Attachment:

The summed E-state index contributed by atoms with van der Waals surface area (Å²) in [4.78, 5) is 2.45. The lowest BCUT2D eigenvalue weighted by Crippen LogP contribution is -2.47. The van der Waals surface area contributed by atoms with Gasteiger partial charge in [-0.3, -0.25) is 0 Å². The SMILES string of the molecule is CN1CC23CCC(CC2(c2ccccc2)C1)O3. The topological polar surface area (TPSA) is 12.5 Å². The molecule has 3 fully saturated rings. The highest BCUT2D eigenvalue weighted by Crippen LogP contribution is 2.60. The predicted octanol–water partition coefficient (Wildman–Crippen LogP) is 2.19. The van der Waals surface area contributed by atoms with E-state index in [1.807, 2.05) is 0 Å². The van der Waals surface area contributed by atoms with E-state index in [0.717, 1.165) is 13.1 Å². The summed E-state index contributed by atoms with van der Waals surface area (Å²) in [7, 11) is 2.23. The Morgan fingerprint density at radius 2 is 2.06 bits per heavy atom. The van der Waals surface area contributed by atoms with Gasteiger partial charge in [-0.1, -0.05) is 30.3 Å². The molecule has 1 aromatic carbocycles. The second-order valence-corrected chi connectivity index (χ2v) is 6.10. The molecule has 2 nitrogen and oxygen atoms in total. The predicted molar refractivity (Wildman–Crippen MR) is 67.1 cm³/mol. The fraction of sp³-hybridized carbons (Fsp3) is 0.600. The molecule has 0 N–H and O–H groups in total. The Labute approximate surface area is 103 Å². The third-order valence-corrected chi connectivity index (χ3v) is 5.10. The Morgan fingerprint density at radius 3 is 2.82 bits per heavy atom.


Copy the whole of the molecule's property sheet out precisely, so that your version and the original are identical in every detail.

The summed E-state index contributed by atoms with van der Waals surface area (Å²) in [4.78, 5) is 2.45. The lowest BCUT2D eigenvalue weighted by Crippen LogP contribution is -2.47. The van der Waals surface area contributed by atoms with Gasteiger partial charge in [-0.3, -0.25) is 0 Å². The SMILES string of the molecule is CN1CC23CCC(CC2(c2ccccc2)C1)O3. The topological polar surface area (TPSA) is 12.5 Å². The molecule has 3 fully saturated rings. The highest BCUT2D eigenvalue weighted by Crippen LogP contribution is 2.60. The predicted octanol–water partition coefficient (Wildman–Crippen LogP) is 2.19. The van der Waals surface area contributed by atoms with E-state index in [1.807, 2.05) is 0 Å². The van der Waals surface area contributed by atoms with E-state index in [0.717, 1.165) is 13.1 Å². The summed E-state index contributed by atoms with van der Waals surface area (Å²) in [7, 11) is 2.23. The Morgan fingerprint density at radius 2 is 2.06 bits per heavy atom. The van der Waals surface area contributed by atoms with Gasteiger partial charge in [-0.1, -0.05) is 30.3 Å². The molecule has 1 aromatic carbocycles. The second-order valence-corrected chi connectivity index (χ2v) is 6.10. The molecule has 2 nitrogen and oxygen atoms in total. The predicted molar refractivity (Wildman–Crippen MR) is 67.1 cm³/mol. The fraction of sp³-hybridized carbons (Fsp3) is 0.600. The molecule has 0 N–H and O–H groups in total. The Labute approximate surface area is 103 Å². The third-order valence-corrected chi connectivity index (χ3v) is 5.10. The Morgan fingerprint density at radius 3 is 2.82 bits per heavy atom.